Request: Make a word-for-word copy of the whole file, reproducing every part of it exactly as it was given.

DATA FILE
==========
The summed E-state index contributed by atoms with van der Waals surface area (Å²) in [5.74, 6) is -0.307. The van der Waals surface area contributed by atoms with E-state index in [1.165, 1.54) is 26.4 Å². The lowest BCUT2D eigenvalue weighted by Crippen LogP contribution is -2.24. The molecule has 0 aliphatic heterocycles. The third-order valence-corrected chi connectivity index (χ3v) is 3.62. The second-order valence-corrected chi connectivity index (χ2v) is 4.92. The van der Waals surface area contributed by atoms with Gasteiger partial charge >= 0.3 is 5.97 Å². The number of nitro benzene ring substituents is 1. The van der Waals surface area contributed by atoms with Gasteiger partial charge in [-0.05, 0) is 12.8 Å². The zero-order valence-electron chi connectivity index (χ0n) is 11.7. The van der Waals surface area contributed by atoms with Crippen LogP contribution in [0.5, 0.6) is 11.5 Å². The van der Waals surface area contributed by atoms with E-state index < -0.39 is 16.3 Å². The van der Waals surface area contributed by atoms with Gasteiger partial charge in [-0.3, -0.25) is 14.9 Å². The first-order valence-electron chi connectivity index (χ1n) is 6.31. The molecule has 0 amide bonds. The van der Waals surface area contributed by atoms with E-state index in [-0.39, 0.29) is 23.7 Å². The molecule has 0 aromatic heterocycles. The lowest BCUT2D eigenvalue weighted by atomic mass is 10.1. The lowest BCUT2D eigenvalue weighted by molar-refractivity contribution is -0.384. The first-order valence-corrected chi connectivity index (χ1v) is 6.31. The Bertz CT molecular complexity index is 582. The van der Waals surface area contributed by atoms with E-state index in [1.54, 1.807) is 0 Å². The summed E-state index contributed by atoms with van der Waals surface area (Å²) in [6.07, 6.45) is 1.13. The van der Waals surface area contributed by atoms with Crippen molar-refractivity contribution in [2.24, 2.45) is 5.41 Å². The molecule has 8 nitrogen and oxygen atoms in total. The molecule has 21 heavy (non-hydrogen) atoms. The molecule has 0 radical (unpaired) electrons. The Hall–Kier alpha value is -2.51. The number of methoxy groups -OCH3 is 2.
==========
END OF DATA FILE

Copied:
The summed E-state index contributed by atoms with van der Waals surface area (Å²) in [5.74, 6) is -0.307. The van der Waals surface area contributed by atoms with E-state index in [1.165, 1.54) is 26.4 Å². The lowest BCUT2D eigenvalue weighted by Crippen LogP contribution is -2.24. The molecule has 0 aliphatic heterocycles. The third-order valence-corrected chi connectivity index (χ3v) is 3.62. The second-order valence-corrected chi connectivity index (χ2v) is 4.92. The van der Waals surface area contributed by atoms with Gasteiger partial charge >= 0.3 is 5.97 Å². The number of nitro benzene ring substituents is 1. The van der Waals surface area contributed by atoms with Gasteiger partial charge in [-0.05, 0) is 12.8 Å². The zero-order valence-electron chi connectivity index (χ0n) is 11.7. The van der Waals surface area contributed by atoms with Crippen LogP contribution in [0.5, 0.6) is 11.5 Å². The van der Waals surface area contributed by atoms with E-state index < -0.39 is 16.3 Å². The van der Waals surface area contributed by atoms with Gasteiger partial charge in [-0.3, -0.25) is 14.9 Å². The first-order valence-electron chi connectivity index (χ1n) is 6.31. The molecule has 0 amide bonds. The van der Waals surface area contributed by atoms with E-state index in [-0.39, 0.29) is 23.7 Å². The molecule has 0 aromatic heterocycles. The lowest BCUT2D eigenvalue weighted by atomic mass is 10.1. The lowest BCUT2D eigenvalue weighted by molar-refractivity contribution is -0.384. The first-order valence-corrected chi connectivity index (χ1v) is 6.31. The Bertz CT molecular complexity index is 582. The van der Waals surface area contributed by atoms with E-state index in [1.54, 1.807) is 0 Å². The summed E-state index contributed by atoms with van der Waals surface area (Å²) in [6.07, 6.45) is 1.13. The van der Waals surface area contributed by atoms with Crippen molar-refractivity contribution in [2.24, 2.45) is 5.41 Å². The molecule has 8 nitrogen and oxygen atoms in total. The molecule has 21 heavy (non-hydrogen) atoms. The molecule has 0 radical (unpaired) electrons. The Hall–Kier alpha value is -2.51. The number of methoxy groups -OCH3 is 2.